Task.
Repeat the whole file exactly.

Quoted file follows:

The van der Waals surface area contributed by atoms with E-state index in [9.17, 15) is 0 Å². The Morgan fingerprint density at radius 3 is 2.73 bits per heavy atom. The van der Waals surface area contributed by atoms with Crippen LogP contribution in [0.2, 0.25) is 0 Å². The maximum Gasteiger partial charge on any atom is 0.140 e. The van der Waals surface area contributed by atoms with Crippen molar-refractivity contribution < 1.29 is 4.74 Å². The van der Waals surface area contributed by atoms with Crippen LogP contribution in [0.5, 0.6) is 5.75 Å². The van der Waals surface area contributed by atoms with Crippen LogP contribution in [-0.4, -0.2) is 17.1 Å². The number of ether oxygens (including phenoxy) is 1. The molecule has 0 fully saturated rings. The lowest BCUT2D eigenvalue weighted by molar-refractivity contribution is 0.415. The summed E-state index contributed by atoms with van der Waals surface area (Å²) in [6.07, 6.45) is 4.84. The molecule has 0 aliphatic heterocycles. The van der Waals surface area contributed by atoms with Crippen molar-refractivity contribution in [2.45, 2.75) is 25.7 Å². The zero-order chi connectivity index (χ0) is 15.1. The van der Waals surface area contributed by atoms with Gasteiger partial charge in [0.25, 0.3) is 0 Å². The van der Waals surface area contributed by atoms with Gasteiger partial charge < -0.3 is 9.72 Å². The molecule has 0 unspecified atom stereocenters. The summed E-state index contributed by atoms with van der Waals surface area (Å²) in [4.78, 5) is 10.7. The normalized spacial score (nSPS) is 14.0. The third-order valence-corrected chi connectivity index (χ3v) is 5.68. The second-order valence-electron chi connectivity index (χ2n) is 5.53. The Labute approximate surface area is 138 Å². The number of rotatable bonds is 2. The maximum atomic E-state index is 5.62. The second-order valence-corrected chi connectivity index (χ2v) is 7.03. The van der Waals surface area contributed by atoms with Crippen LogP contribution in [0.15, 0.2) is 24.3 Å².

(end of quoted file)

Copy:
The van der Waals surface area contributed by atoms with E-state index in [9.17, 15) is 0 Å². The Morgan fingerprint density at radius 3 is 2.73 bits per heavy atom. The van der Waals surface area contributed by atoms with Crippen LogP contribution in [0.2, 0.25) is 0 Å². The maximum Gasteiger partial charge on any atom is 0.140 e. The van der Waals surface area contributed by atoms with Crippen molar-refractivity contribution < 1.29 is 4.74 Å². The van der Waals surface area contributed by atoms with Crippen LogP contribution in [0.5, 0.6) is 5.75 Å². The van der Waals surface area contributed by atoms with Crippen LogP contribution in [-0.4, -0.2) is 17.1 Å². The number of ether oxygens (including phenoxy) is 1. The molecule has 0 fully saturated rings. The lowest BCUT2D eigenvalue weighted by molar-refractivity contribution is 0.415. The summed E-state index contributed by atoms with van der Waals surface area (Å²) in [6.07, 6.45) is 4.84. The molecule has 0 aliphatic heterocycles. The van der Waals surface area contributed by atoms with Crippen molar-refractivity contribution in [2.45, 2.75) is 25.7 Å². The zero-order chi connectivity index (χ0) is 15.1. The van der Waals surface area contributed by atoms with Gasteiger partial charge in [0.25, 0.3) is 0 Å². The van der Waals surface area contributed by atoms with Gasteiger partial charge < -0.3 is 9.72 Å². The molecule has 0 unspecified atom stereocenters. The summed E-state index contributed by atoms with van der Waals surface area (Å²) in [4.78, 5) is 10.7. The normalized spacial score (nSPS) is 14.0. The third-order valence-corrected chi connectivity index (χ3v) is 5.68. The second-order valence-electron chi connectivity index (χ2n) is 5.53. The Labute approximate surface area is 138 Å². The number of rotatable bonds is 2. The maximum atomic E-state index is 5.62. The second-order valence-corrected chi connectivity index (χ2v) is 7.03. The van der Waals surface area contributed by atoms with Crippen LogP contribution in [0.15, 0.2) is 24.3 Å².